From the Beginning (3.5*)

Saturday 31 December 2011

While From the Beginning might have been an exercise in emptying the vaults and causing maximum disruption to rival product on the Immediate label it ain't too shabby. Admittedly I didn't really need the album, having already got the Decca hit singles (What'cha Gonna Do About It, Sha-La-La-La-Lee, Hey Girl, All Or Nothing and My Mind's Eye) on an earlier Faces compilation, but from the opening reworking of Del Shannon's Runaway it's a reasonably interesting collection, largely drawn from the band's stage repertoire over the preceding year or two.

There's material from both versions of the lineup, with keyboard duties attended to by former member Jimmy Winston (interesting take on the Marvin Gaye cover Baby, Don't You Do It with a Winston vocal) and his replacement Ian McLagan. Other covers include readings of Don Covay's Take This Hurt Off Me and Smokey Robinson and the Miracles' You've Really Got A Hold On Me that underline what a great R&B vocalist they had in Mr Marriott.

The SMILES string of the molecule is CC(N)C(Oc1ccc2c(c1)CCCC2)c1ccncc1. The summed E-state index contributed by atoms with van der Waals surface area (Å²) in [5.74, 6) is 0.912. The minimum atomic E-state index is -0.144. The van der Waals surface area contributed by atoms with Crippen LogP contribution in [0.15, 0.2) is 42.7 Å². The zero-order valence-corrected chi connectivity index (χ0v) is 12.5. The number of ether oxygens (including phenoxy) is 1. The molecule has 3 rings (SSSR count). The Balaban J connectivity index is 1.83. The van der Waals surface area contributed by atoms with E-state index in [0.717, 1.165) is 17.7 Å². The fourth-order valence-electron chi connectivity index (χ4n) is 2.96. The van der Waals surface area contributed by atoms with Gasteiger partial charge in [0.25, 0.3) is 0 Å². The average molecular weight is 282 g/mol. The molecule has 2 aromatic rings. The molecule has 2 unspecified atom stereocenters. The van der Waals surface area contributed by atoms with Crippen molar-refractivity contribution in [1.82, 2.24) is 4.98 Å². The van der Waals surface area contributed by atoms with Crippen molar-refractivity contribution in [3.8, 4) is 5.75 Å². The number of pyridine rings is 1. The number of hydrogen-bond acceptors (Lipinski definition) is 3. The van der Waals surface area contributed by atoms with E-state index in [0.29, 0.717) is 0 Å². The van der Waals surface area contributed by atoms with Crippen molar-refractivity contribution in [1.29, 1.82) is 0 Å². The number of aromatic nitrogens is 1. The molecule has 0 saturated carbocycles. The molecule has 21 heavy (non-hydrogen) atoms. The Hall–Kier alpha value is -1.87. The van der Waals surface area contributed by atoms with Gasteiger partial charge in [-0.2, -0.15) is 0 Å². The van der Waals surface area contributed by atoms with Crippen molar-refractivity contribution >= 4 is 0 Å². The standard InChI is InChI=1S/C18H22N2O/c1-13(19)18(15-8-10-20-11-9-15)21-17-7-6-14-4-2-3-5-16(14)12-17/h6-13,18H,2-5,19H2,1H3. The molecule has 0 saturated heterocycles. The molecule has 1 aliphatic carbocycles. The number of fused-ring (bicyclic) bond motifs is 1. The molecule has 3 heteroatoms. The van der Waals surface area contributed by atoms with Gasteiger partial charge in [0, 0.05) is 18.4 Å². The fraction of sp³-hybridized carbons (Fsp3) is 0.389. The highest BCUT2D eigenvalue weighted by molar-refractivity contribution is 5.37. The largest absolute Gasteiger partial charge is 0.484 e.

Other tracks, like My Way Of Giving (rushed out as a single by Decca while it was still at the demo stage, an act that was largely responsible for the move to Immediate) were more or less works in progress. Tell Me Have You Ever Seen Me may well have actually been finished, but was re-recorded for the new label) or demos for material handed over to other singers (My Way of Giving was done by Chris Farlowe and re-recorded for the new label). There's a Booker T & the MGs style instrumental (Plum Nellie), a couple of interesting bits of semi psychedelia (Yesterday, Today, and Tomorrow and That Man) a handful of dance floor numbers and the reissue comes with around a half dozen alternative tracks and BBC recordings.

Taken all together, while it mightn't have quite been in the same league as the classic albums from 1967 (The Doors, Something Else By The Kinks, Pet Sounds or Disraeli Gears to name a couple of less obvious suspects from a very strong year)  it's not that far behind. And, remember, it's the leftovers after a label switch. When you look at it in that light (not that the band wanted you to back then, going as far as discouraging the punters from investing in a copy in the advertising for the Immediate Small Faces) it, even at the time you could have done far worse... And for $10.07? For mine, a no-brainer!

© Ian Hughes 2012